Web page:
Paul's Case

Paul's Case Analysis

"Paul's Case" by Willa Cather is a short story that portrays misunderstanding, problems that caused by all-or-nothing thinking, parents’ neglectfulness and unwillingness to have a look at a case from a child’s point of view. Willa Cather is well-known for her disliking for female writers’ excessive sentimentality, and this inclination is especially noticeable in this work: she doesn’t let herself be overly-emotional. In spite of the fact that the story depicts a tragic life of a young adult, the narrator remains unfussy.

If Paul had lived at the present time, he would probably have been diagnosed with depression or bipolar disorder. Unfortunately for him, it didn’t happen. It was said that he couldn’t stand dullness of everyday existence. The grey outfits of his teachers, his small room, his father who continued to praise a neighbor who married a woman for her money, Sabbath school and even a street his house stood on seemed to suppress him. His strange alienation and bizarre stories he made up to entertain himself and – rather occasionally – his classmates earned him a reputation of an eccentric. Obviously, he didn’t have friends and was anything but a teacher’s pet. They hated him as much as he despised them. Carnegie Hall was the only one place where he felt happy, at ease. Brightness, festivity, beauty of every single detail and – of course – divine music made Paul feel elated. That everyday does of splendor helped him to put up with other aspects of his life. His father, probably believing that his decision was the only one way out, decided that Carnegie Hall wasn’t a place for his son. He wanted him to concentrate on his study and future. One of the most interesting things about Paul was that he didn’t value money, he viewed them only as an instrument that was supposed to help him to get everything he wanted. The boy wasted them easily, beautiful clothes meant more that stability. Just like many other young adults, he had that all-or-nothing thinking that colored the world in black and white. If he had had someone close to him and an opportunity to confide in, his life might have unfolded according to a different scenario.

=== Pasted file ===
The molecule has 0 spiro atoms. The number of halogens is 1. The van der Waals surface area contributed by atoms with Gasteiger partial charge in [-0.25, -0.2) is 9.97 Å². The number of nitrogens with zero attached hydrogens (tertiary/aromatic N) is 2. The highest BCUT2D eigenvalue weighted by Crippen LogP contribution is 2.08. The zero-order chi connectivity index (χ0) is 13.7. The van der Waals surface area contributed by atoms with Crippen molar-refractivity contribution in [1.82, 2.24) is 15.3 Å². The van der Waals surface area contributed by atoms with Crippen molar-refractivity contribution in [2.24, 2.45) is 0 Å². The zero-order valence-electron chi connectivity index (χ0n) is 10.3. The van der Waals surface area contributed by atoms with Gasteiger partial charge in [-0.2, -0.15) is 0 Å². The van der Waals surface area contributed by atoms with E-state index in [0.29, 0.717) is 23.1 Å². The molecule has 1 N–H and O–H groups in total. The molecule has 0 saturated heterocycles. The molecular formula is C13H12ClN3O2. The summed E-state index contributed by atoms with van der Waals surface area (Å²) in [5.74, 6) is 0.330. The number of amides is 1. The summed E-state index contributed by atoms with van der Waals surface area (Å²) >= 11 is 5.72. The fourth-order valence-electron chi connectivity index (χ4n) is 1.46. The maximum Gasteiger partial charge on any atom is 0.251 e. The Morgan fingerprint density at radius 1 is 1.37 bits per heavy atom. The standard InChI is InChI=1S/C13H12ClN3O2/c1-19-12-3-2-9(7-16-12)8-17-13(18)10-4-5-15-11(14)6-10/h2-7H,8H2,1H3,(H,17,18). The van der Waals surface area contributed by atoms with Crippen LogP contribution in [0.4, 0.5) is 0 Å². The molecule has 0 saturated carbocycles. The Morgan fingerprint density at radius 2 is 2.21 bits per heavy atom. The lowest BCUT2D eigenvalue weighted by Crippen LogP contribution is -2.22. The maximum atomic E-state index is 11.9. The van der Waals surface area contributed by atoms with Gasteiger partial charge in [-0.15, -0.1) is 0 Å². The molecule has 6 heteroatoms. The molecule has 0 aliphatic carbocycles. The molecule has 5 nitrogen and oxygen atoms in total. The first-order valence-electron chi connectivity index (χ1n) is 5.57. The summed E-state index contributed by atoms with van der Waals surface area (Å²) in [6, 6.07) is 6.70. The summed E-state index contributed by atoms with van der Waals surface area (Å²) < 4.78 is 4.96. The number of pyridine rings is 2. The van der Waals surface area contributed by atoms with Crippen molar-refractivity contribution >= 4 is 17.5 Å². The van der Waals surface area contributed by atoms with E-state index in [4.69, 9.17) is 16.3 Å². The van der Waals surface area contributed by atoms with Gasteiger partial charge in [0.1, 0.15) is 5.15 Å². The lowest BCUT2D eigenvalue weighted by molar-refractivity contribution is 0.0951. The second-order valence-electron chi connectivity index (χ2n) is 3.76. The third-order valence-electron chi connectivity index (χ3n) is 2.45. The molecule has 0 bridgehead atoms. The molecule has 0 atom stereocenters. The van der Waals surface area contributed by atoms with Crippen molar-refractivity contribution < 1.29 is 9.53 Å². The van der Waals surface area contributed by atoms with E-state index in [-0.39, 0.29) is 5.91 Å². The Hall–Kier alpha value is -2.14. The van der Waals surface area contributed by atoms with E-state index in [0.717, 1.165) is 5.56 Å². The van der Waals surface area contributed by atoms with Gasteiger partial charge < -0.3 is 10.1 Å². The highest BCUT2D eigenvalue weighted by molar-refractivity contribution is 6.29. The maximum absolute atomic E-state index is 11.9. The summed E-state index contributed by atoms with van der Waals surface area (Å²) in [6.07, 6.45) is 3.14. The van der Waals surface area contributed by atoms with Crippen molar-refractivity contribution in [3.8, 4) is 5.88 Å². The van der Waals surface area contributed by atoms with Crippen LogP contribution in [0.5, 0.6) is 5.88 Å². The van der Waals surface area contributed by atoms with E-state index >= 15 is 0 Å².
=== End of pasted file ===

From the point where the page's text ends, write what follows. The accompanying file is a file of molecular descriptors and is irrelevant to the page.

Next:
Paul’s father was not a bad man. He had other children, who seemed to be quite happy and content with their lives, so he wasn’t a bad father either. The problem was that he was a bad listener. The had never even tried to have a heart-to-heart with Paul. He planned Paul’s life for him and couldn’t understand why the boy was reluctant to follow that well-trodden path. A role of a parent shouldn’t presuppose making decisions for children. "Paul's Case" is a story that every young adult and their parents should read. It is supposed show them how important it is to listen to each other.

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